Mama’s Mental Health: Taking Taboo Away


How are you doing, friend? I mean really? This past year has been a dumpster fire.  Insanely tumultuous. Baffling and blessed. A few days into the New Year and it already seems as if we require a reset from the one 2021 graciously extended to us. You feelin’ me, mama?

I’m trying to be more intentional about my mental health. The most important thing to preserve is my heart and mind. There are so many areas I can focus on, but I am really honing in on what feeds my soul: creativity, social justice, being an encourager, showing up for my family and community, and choosing projects that make me feel alive.

With every-day overwhelm as a mama, throw in a pandemic and the uncertainty of our country, second-guessing decisions, and we could all benefit from someone coming alongside us to guide us in being gracious to ourselves and our self-care. Society has placed expectations on us about what a “good woman” is for millennia. You are in charge of child-rearing, keep the household running smoothly, required to wear various hats at all times and know when to adjust accordingly, clean, volunteer, work crazy hours at a job, do the shopping, run the errands, be carpool mom, project manager, bring home a paycheck, spend quality time with your kids and partner, manage virtual learning, be the teacher, fit in some exercise, eat well, sleep enough, attend to everyone’s needs and then some. No wonder we are left feeling frazzled and inadequate.

I know I have felt caught up in the crossfire trying to fit into the person people “expect” me to be. I have done that my whole life—showing up and being reliable and fitting the mold of everyone’s needs and wants. I’m human, I fail, I have flaws, but I show up for them. I realize now, it is time to show up for me. There was a local mental health campaign that gifted counseling sessions to those in need. Before, the notion was therapy was for the weak or those who don’t have it all together. It was a taboo topic. Thankfully, in recent years, a light has shone on these delicate places and more people are receptive that mental health is a priority.

I once found myself in a very dark spiral that took me many years to climb out of. I am grateful for the lessons I have learned and I feel that I am on the other side and am able to be a blessing to others who might need the encouragement. However, life is still happening –aging parents, medical diagnosis, parenting challenges, Covid, and social justice issues—they are all delicate, in and of themselves. I desire to stay ahead of the curve and seek positive solutions to help me navigate this phase of my life. It is nice to have someone in your corner who is nonjudgmental, willing to listen and advocate for you to succeed. We all need cheerleaders. Read that again, please. We ALL NEED CHEERLEADERS. People say to check in on your strong friends who seem to have it all together, your quiet friends who keep things to themselves, the observers, listeners, the huggers, givers, doers, even the leave-me-aloners. The truth is we could all benefit from some type of therapy. It could be professionally, it could be through social media groups, it could be a friend or trusted family member, an online support group, or community small groups and/or churchgoers and willing mentors.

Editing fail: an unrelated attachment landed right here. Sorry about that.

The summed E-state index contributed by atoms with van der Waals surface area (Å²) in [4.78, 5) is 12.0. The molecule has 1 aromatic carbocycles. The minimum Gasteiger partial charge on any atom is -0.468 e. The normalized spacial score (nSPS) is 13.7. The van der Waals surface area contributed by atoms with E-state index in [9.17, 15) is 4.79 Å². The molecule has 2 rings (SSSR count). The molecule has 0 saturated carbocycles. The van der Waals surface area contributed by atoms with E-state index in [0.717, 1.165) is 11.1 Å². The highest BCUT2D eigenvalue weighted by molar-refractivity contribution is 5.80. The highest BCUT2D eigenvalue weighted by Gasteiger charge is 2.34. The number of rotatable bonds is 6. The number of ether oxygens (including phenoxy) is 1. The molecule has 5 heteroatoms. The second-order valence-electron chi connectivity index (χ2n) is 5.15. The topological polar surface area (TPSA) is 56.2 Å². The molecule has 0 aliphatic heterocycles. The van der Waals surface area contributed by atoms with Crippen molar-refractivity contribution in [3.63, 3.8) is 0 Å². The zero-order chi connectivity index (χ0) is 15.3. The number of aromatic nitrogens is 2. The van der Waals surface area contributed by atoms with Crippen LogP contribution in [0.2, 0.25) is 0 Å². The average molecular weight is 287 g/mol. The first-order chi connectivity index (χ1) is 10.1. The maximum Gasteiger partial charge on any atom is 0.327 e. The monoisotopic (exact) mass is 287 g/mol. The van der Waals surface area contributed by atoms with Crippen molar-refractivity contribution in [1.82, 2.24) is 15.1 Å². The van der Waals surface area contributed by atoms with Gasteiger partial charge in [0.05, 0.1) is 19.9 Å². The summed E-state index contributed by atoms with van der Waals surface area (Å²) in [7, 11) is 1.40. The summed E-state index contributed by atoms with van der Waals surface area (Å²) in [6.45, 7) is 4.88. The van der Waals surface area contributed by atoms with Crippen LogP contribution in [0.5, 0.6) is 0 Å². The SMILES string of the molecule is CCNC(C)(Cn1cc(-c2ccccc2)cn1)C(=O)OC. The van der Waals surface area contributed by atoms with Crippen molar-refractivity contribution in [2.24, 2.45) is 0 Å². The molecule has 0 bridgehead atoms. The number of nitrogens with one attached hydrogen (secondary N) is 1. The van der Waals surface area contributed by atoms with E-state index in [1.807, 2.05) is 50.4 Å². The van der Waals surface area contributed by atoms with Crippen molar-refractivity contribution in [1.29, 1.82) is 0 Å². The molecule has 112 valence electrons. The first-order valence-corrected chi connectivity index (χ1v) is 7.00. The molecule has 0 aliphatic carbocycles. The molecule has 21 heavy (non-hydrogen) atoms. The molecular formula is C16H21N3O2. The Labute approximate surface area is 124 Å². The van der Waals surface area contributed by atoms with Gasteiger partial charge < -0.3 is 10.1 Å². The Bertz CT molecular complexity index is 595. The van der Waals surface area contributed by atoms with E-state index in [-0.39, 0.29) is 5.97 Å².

I myself have sought out professional counseling, plugged in with an encouraging women’s group online, connected with mamas in the same phase of life as me, and followed those in the personal development arena. If you are looking for free support, please check out Dave Hollis and the “Goal Getter Challenge,” Mel Robbins’s free courses on making the most of your year, Brendon Butchard on personal and professional growth, Trent Shelton and Anthony Trucks on overcoming adversity, Jay Shetty on mindfulness, Brene Brown on knowing the difference between guilt, shame, and anxiety, as well as podcasts and TEDTalks that pay homage to these topics.

There are so many resources available, mama. I want to encourage you to know you are not alone. Make yourself a priority. The adage is true—“you cannot pour from an empty cup.” Please care for your mental health like you would a newborn baby. Nurture it, care for it, love it with compassion and tenderness. The work may be hard in order to deconstruct some issues you are facing, but the growth will be worth it, and will free you to be the beautiful person you were created to be.

Hugs, mama.


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